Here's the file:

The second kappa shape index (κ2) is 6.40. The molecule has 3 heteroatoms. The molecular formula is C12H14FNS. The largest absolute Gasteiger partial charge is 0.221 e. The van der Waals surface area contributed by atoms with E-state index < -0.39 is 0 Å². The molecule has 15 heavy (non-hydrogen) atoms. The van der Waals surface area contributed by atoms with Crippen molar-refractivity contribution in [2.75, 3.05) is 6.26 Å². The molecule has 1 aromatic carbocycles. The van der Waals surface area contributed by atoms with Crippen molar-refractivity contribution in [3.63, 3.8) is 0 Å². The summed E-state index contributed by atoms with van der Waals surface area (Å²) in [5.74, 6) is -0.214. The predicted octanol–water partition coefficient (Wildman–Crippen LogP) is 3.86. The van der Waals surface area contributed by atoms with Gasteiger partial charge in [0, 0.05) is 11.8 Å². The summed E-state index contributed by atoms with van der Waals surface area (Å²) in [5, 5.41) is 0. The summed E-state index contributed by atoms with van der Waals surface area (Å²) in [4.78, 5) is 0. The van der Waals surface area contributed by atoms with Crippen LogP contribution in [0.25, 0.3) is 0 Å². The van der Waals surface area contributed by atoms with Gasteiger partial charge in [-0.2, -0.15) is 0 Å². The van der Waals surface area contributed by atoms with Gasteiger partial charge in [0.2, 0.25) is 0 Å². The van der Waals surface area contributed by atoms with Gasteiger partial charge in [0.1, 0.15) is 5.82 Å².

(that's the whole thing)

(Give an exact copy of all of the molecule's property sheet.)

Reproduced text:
The second kappa shape index (κ2) is 6.40. The molecule has 3 heteroatoms. The molecular formula is C12H14FNS. The largest absolute Gasteiger partial charge is 0.221 e. The van der Waals surface area contributed by atoms with E-state index < -0.39 is 0 Å². The molecule has 15 heavy (non-hydrogen) atoms. The van der Waals surface area contributed by atoms with Crippen molar-refractivity contribution in [2.75, 3.05) is 6.26 Å². The molecule has 1 aromatic carbocycles. The van der Waals surface area contributed by atoms with Crippen molar-refractivity contribution in [3.63, 3.8) is 0 Å². The summed E-state index contributed by atoms with van der Waals surface area (Å²) in [5.74, 6) is -0.214. The predicted octanol–water partition coefficient (Wildman–Crippen LogP) is 3.86. The van der Waals surface area contributed by atoms with Gasteiger partial charge in [0, 0.05) is 11.8 Å². The summed E-state index contributed by atoms with van der Waals surface area (Å²) in [5, 5.41) is 0. The summed E-state index contributed by atoms with van der Waals surface area (Å²) in [4.78, 5) is 0. The van der Waals surface area contributed by atoms with Crippen LogP contribution in [0.25, 0.3) is 0 Å². The van der Waals surface area contributed by atoms with Gasteiger partial charge in [-0.2, -0.15) is 0 Å². The van der Waals surface area contributed by atoms with Gasteiger partial charge in [0.2, 0.25) is 0 Å². The van der Waals surface area contributed by atoms with Gasteiger partial charge in [0.1, 0.15) is 5.82 Å².